At 3 a.m., they unzipped their bags and began to melt water. Messner shoved the stumps of his feet into boots. At 5:30 they set off, leaving Jones still asleep in the tent. They carried little besides their ice axes, extra layers, a rope, and recording equipment—no more than eight pounds each. They left the emergency oxygen with Jones. Habeler was doubtful that they would make it. “I was lethargic, my feet were like lead, and I had no drive at all,” he later said.
The first hint of daylight revealed overcast skies and sleet. Messner was horrified. It looks as if we are beaten, he remembered thinking. But they carried on, barely speaking in order to conserve energy.
“We were then as close to each other as two people can be,” Habeler wrote of this stretch. Each man described a kind of spiritual bond in which they could read each other’s mind as plainly as if they were having a conversation. They reached the Austrians’ last camp, at 27,900 feet, at 9:30 A.M. They were still climbing through a whiteout, halting every 10 or 20 steps to double over and gasp for breath.
At this point, Messner stopped and spent half an hour making tea, which seems outrageous in the context of their blazing-fast overall time. As Messner remembers it, he and Habeler used the break to discuss the foul weather and their slim chances. Habeler believes that the conversation happened almost telepathically, with no actual words.
Whatever transpired, they climbed on, with Habeler taking the lead. Around noon, they burst through the clouds at the South Summit, 330 feet shy of the top. Everest “looked like an elevated island surrounded by a sea of clouds,” Habeler told expedition leader Nairz in an interview soon after the climb. “It was an incredibly moving moment. Tibet fully covered in dense fog. Makalu’s, Lhotse’s, and Kanchenjunga’s tips just barely visible.”
At the South Summit, they roped up with a 15-meter cord, knotting it around their stomachs. Messner led the Hillary Step so that he could film Habeler coming up. Habeler says he had an out-of-body experience at this point, believing he was alone with a doppelgänger of himself. Finally, only 100 feet beyond the Step, with Messner roped ahead of him, he crawled on his elbows to the summit and stood. It was 1:15 P.M. Messner and Habeler had averaged nearly 400 feet per hour.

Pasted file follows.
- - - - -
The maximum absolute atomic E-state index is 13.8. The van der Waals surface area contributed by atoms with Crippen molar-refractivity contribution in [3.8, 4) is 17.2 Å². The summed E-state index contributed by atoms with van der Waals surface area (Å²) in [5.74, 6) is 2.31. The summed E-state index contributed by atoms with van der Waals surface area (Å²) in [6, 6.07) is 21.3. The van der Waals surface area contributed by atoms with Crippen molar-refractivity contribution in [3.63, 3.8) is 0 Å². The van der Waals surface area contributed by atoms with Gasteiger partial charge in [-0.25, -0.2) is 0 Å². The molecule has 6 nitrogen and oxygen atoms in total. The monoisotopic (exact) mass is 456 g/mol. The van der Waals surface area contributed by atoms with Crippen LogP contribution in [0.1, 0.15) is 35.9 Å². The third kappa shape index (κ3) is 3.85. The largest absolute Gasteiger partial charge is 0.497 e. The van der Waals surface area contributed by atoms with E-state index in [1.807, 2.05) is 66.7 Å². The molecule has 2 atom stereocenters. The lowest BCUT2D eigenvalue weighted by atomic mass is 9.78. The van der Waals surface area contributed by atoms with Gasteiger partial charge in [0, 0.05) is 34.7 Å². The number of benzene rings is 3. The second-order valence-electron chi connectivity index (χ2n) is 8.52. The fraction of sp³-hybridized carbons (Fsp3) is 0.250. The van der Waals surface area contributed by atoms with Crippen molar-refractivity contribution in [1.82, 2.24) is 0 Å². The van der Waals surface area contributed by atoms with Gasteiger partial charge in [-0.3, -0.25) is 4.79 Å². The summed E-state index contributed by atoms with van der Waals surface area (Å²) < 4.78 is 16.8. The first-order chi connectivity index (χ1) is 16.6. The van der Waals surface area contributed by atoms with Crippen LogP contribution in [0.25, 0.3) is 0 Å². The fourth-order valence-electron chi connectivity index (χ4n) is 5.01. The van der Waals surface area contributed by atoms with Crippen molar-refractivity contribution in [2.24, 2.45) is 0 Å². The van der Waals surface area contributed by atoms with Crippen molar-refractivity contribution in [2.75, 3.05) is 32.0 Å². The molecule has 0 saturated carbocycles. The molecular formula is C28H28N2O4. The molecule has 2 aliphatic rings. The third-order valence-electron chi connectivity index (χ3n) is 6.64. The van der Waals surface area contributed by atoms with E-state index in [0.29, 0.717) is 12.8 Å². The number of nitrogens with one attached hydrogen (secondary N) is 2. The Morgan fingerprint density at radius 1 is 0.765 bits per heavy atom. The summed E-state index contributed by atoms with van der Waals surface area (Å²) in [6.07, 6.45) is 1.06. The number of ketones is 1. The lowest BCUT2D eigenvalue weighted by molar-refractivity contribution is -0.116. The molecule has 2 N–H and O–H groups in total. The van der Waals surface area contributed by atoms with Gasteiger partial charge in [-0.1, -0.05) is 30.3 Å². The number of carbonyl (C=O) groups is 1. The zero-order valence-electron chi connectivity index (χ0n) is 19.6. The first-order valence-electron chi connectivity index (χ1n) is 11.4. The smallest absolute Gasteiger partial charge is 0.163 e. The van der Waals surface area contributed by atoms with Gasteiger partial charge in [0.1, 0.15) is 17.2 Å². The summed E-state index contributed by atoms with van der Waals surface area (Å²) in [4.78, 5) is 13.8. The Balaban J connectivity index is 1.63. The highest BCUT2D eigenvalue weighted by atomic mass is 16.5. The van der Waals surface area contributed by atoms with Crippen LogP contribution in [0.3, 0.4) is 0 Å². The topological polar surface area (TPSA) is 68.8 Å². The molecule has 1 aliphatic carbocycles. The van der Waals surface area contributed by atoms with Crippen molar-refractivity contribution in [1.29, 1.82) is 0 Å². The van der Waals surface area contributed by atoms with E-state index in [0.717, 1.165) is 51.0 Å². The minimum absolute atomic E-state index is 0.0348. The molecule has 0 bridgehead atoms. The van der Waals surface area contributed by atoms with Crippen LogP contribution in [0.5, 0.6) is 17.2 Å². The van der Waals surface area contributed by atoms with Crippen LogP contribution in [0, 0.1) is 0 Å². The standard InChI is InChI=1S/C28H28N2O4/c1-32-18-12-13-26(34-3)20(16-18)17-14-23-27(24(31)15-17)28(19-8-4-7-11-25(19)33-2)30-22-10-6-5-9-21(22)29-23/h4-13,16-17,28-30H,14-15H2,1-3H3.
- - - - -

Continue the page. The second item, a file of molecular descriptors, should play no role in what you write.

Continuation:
“I went up towards him and all I remember is I started crying. Like a little child,” Habeler said in Everest Unmasked. But the most quoted summit reflection comes from his partner’s book. “In my state of spiritual abstraction,” Messner wrote, “I no longer belong to myself and to my eyesight. I am nothing more than a single narrow gasping lung, floating over the mists and summits.”
That line was written back in Italy. What Messner actually recorded was only, “Now we are on the summit of Everest.” The exhausted climbers lay side by side at the top of the world, straining for breath. After 15 minutes, Habeler started worrying about numbness in his hand and general sluggishness. He told Messner he was going to start down. That was the last time they saw each other before reuniting at Camp IV.
When Habeler reached the South Summit, the point where he could start descending rapidly toward the col, he sat and slid, which allowed him to move quickly and with little effort. It was an incredibly dangerous place to glissade. If he’d picked up speed, he could not have controlled his plunge. As he was nearing the col, a slab of snow broke loose beneath him and began to run. “I was covering my mouth and waiting for the snow to stop,” Habeler said in Everest Unmasked. He didn’t move for five minutes. From the camp, Eric Jones saw Habeler get swept away and thought he was finished. But a few minutes later, Habeler limped into camp, bleeding from his forehead, and declared that he and Messner had succeeded. It was 2:30 P.M.